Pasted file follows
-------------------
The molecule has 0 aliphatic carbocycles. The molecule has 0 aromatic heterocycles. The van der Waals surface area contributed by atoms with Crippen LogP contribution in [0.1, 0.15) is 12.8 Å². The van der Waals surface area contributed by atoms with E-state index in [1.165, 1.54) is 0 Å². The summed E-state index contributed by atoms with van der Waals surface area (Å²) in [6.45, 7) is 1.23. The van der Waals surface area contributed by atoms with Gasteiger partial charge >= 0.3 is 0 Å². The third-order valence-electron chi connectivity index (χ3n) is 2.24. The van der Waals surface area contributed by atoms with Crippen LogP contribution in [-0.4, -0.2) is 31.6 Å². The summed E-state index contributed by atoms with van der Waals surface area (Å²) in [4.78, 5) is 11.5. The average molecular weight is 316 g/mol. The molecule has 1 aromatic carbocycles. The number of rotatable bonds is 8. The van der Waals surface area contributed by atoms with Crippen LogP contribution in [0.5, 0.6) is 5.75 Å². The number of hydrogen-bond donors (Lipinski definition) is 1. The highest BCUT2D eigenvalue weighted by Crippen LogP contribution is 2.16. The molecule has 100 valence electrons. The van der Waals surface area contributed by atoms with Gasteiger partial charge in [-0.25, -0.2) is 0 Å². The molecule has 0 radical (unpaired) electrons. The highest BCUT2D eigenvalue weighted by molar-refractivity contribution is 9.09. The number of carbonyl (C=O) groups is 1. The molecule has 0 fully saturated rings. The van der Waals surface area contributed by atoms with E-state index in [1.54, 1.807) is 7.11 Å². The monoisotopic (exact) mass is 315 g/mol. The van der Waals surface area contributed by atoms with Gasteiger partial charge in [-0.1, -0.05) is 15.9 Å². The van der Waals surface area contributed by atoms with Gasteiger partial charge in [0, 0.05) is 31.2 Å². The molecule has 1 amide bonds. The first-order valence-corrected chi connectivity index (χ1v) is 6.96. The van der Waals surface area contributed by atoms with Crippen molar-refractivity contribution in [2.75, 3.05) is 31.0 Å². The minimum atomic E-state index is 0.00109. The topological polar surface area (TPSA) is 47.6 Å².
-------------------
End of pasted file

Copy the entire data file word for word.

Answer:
The molecule has 0 aliphatic carbocycles. The molecule has 0 aromatic heterocycles. The van der Waals surface area contributed by atoms with Crippen LogP contribution in [0.1, 0.15) is 12.8 Å². The van der Waals surface area contributed by atoms with E-state index in [1.165, 1.54) is 0 Å². The summed E-state index contributed by atoms with van der Waals surface area (Å²) in [6.45, 7) is 1.23. The van der Waals surface area contributed by atoms with Gasteiger partial charge >= 0.3 is 0 Å². The third-order valence-electron chi connectivity index (χ3n) is 2.24. The van der Waals surface area contributed by atoms with Crippen LogP contribution in [-0.4, -0.2) is 31.6 Å². The summed E-state index contributed by atoms with van der Waals surface area (Å²) in [4.78, 5) is 11.5. The average molecular weight is 316 g/mol. The molecule has 1 aromatic carbocycles. The number of rotatable bonds is 8. The van der Waals surface area contributed by atoms with Crippen LogP contribution in [0.5, 0.6) is 5.75 Å². The number of hydrogen-bond donors (Lipinski definition) is 1. The highest BCUT2D eigenvalue weighted by Crippen LogP contribution is 2.16. The molecule has 100 valence electrons. The van der Waals surface area contributed by atoms with Gasteiger partial charge in [-0.25, -0.2) is 0 Å². The molecule has 0 radical (unpaired) electrons. The highest BCUT2D eigenvalue weighted by molar-refractivity contribution is 9.09. The number of carbonyl (C=O) groups is 1. The molecule has 0 fully saturated rings. The van der Waals surface area contributed by atoms with E-state index in [1.54, 1.807) is 7.11 Å². The monoisotopic (exact) mass is 315 g/mol. The van der Waals surface area contributed by atoms with Gasteiger partial charge in [-0.1, -0.05) is 15.9 Å². The van der Waals surface area contributed by atoms with Gasteiger partial charge in [0, 0.05) is 31.2 Å². The molecule has 1 amide bonds. The first-order valence-corrected chi connectivity index (χ1v) is 6.96. The van der Waals surface area contributed by atoms with Crippen molar-refractivity contribution in [2.75, 3.05) is 31.0 Å². The minimum atomic E-state index is 0.00109. The topological polar surface area (TPSA) is 47.6 Å².